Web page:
A company's fundamental backdrop, including anticipated news events like earnings, FDA meetings, or product announcements, typically plays a prominent role in any trader's research. This tends to be true whether one is primarily investing in stocks or in options.
The excitement of event-based trading and the enduring importance of earnings results converge once every quarter as earnings season plays out. Earnings season has the potential to be especially exciting for those option traders looking to take advantage of implied-volatility shifts. One bullish options strategy traders might employ ahead of an earnings report is a bull put spread (selling a higher-strike put and buying a lower-strike put to collect a net credit).
If and when implied volatility is unusually high on the underlying's options, traders might be tempted to sell put spreads in lieu of buying calls. High implieds mean that options are naturally pricier, making premium-selling strategies potentially more attractive than premium-buying ones. There are, of course, important differences between bullishly configured strategies such as long calls and short put spreads.
Hypothetical Example – Selling a Put Spread Ahead of Earnings:
Imagine stock XYZ is days away from its earnings report. The consensus estimate for earnings is 20 cents but a bullish trader believes the actual earnings number will exceed expectations, causing the stock to move higher.
But implied volatility is high, making call options pricey for the option buyer. It would cost $4.50 to buy a short-term, at-the-money XYZ call that might cost closer to $3.00 outside of earnings season.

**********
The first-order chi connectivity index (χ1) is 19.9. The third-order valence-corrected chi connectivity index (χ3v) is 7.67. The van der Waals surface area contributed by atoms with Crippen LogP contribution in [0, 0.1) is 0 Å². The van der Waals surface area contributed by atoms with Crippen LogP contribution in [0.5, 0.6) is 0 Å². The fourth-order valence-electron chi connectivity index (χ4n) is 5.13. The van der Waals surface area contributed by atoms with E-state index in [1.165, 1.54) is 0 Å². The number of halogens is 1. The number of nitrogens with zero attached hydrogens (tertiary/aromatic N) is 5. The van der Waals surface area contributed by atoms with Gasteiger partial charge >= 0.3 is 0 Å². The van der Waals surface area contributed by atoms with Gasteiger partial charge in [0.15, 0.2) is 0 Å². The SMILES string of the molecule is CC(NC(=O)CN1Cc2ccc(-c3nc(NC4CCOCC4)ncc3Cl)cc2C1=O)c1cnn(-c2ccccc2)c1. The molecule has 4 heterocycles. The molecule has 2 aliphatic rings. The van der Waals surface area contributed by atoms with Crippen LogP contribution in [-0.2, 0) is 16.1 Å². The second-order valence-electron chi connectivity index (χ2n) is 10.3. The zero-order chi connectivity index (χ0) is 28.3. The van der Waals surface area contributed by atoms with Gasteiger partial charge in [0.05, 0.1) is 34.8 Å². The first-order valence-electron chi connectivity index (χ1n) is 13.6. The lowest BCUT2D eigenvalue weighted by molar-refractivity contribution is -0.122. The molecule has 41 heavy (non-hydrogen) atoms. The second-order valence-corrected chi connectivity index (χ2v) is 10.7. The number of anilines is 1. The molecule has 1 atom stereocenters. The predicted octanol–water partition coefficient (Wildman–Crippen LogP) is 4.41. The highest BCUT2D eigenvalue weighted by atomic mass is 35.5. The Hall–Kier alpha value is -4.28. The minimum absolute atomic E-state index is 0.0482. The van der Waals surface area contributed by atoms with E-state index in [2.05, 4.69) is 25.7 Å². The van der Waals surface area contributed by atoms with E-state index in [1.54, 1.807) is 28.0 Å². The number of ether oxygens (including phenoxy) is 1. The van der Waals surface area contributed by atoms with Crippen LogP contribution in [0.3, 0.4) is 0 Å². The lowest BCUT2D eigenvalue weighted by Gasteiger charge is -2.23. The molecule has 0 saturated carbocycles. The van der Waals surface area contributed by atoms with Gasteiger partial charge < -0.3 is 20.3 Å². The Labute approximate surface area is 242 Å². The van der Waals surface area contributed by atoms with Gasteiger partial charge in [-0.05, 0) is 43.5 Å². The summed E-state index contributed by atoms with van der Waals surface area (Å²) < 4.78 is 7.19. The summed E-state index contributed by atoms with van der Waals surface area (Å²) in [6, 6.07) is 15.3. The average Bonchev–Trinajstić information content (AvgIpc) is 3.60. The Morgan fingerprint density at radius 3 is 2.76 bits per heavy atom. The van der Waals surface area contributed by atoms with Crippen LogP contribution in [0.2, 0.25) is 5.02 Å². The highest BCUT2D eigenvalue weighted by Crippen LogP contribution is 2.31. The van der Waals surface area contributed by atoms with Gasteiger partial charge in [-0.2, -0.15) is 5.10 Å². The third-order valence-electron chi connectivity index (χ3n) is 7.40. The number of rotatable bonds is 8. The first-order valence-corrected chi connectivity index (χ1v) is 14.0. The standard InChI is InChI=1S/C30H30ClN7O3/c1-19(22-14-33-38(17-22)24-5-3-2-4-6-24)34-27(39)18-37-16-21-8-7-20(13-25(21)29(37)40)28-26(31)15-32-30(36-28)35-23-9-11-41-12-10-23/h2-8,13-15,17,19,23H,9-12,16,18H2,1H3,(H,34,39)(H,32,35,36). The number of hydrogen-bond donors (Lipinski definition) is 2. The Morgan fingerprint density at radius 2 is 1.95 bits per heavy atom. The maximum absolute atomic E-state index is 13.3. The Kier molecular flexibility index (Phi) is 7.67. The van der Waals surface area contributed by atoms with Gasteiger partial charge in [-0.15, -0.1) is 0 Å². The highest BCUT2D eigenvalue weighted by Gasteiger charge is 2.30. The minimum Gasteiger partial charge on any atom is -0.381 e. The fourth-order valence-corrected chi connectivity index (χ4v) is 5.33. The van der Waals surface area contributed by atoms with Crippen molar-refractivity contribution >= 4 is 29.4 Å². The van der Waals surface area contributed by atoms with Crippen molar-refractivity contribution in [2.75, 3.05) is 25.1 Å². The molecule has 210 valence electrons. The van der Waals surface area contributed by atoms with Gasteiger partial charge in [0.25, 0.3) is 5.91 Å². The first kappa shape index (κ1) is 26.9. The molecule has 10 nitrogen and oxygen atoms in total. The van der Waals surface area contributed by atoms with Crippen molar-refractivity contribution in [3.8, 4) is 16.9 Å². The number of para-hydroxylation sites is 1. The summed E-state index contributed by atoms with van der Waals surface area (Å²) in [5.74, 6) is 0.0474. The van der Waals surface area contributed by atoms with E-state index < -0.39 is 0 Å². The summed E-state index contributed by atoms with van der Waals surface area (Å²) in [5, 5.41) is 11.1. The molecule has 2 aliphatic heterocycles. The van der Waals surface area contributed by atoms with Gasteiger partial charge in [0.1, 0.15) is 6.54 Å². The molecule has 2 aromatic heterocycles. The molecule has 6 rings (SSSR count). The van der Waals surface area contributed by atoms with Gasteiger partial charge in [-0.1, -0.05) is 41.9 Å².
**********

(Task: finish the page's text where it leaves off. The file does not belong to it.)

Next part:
Instead, the trader decides to sell an at-the-money, 50-strike put with the same expiration month for $3.00 and simultaneously buy an out-of-the-money, 45-strike put for $0.75. This put spread yields a net credit of $2.25.
The goal is for the underlying stock to rise on earnings and for implied volatility to fall, making the put spread cheaper for the investor to buy it to close (at which point he would keep the difference as profit). The maximum profit for selling a put spread is equal to the net premium received. That means no matter how high the underlying stock rises, the most this trade can profit is $2.25. This distinction is important to consider versus the long-call strategy.
If the trader is wrong, and earnings are worse than expectations, the stock price could decline, maybe a lot. In that case, the put spread could end up a loser, if the short put gains in value. With a short put spread, the maximum loss is limited to the difference between the strike prices minus the net credit. In this example, the maximum possible loss is $2.75 per contract. Breakeven is the short put less the credit collected, or $47.75. The maximum loss for a long call is limited to 100% of the premium paid.
If implied volatility does come in after earnings, the value of the call could decline even if XYZ itself moves higher! In this scenario, the put spread could have an advantage over a long call because a drop in implied volatility makes the spread theoretically less expensive to buy it back to close.
Changes in implied volatility and stock price can dramatically impact option pricing, as can the gradual deterioration in time until expiration. The illustration above shows the profit/loss picture of this XYZ spread at expiration. By using tools in a virtual trading account, investors can experiment with how a gain (or loss) in the underlying stock might affect a put spread. Sharp changes in volatility – one way or another – can be plugged in as well in order to gauge how far and how fast an options position might change.
Please refer to Characteristics and Risks of Standardized Options, copies of which can also be obtained by contacting our Customer Service Department at firstname.lastname@example.org.